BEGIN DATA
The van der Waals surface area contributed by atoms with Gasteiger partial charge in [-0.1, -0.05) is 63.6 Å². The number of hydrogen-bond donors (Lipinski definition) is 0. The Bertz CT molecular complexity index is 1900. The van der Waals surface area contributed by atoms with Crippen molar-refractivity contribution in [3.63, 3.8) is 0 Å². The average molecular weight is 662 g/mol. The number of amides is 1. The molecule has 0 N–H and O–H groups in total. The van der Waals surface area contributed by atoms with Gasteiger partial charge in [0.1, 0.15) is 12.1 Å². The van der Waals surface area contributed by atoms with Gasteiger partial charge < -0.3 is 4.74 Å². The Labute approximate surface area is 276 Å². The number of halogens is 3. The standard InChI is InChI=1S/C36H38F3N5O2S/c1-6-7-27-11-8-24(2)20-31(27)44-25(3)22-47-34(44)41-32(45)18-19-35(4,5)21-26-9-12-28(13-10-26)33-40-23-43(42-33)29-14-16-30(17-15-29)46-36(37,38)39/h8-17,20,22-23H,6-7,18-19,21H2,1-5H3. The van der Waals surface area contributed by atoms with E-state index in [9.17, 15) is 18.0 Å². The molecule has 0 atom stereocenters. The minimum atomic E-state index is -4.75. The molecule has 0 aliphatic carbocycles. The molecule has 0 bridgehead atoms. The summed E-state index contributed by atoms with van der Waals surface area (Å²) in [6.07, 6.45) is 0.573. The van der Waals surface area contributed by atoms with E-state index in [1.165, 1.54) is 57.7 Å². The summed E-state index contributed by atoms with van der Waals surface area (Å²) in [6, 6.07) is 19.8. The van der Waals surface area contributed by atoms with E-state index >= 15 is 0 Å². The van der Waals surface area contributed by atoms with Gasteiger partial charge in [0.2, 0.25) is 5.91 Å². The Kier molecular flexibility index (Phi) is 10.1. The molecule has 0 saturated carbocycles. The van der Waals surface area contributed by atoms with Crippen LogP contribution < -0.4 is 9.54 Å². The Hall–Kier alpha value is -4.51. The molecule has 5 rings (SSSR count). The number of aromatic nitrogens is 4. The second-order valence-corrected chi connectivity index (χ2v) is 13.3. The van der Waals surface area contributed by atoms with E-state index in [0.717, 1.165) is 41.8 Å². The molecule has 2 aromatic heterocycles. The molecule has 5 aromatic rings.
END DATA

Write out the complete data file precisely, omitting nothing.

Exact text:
The van der Waals surface area contributed by atoms with Gasteiger partial charge in [-0.1, -0.05) is 63.6 Å². The number of hydrogen-bond donors (Lipinski definition) is 0. The Bertz CT molecular complexity index is 1900. The van der Waals surface area contributed by atoms with Crippen molar-refractivity contribution in [3.63, 3.8) is 0 Å². The average molecular weight is 662 g/mol. The number of amides is 1. The molecule has 0 N–H and O–H groups in total. The van der Waals surface area contributed by atoms with Gasteiger partial charge in [0.1, 0.15) is 12.1 Å². The van der Waals surface area contributed by atoms with Gasteiger partial charge < -0.3 is 4.74 Å². The Labute approximate surface area is 276 Å². The number of halogens is 3. The standard InChI is InChI=1S/C36H38F3N5O2S/c1-6-7-27-11-8-24(2)20-31(27)44-25(3)22-47-34(44)41-32(45)18-19-35(4,5)21-26-9-12-28(13-10-26)33-40-23-43(42-33)29-14-16-30(17-15-29)46-36(37,38)39/h8-17,20,22-23H,6-7,18-19,21H2,1-5H3. The van der Waals surface area contributed by atoms with E-state index in [9.17, 15) is 18.0 Å². The molecule has 0 atom stereocenters. The minimum atomic E-state index is -4.75. The molecule has 0 aliphatic carbocycles. The molecule has 0 bridgehead atoms. The summed E-state index contributed by atoms with van der Waals surface area (Å²) in [6.07, 6.45) is 0.573. The van der Waals surface area contributed by atoms with E-state index in [1.165, 1.54) is 57.7 Å². The summed E-state index contributed by atoms with van der Waals surface area (Å²) in [6, 6.07) is 19.8. The van der Waals surface area contributed by atoms with E-state index >= 15 is 0 Å². The van der Waals surface area contributed by atoms with Gasteiger partial charge in [0.2, 0.25) is 5.91 Å². The Kier molecular flexibility index (Phi) is 10.1. The molecule has 0 saturated carbocycles. The van der Waals surface area contributed by atoms with Crippen LogP contribution < -0.4 is 9.54 Å². The Hall–Kier alpha value is -4.51. The molecule has 5 rings (SSSR count). The number of aromatic nitrogens is 4. The second-order valence-corrected chi connectivity index (χ2v) is 13.3. The van der Waals surface area contributed by atoms with E-state index in [0.717, 1.165) is 41.8 Å². The molecule has 2 aromatic heterocycles. The molecule has 5 aromatic rings.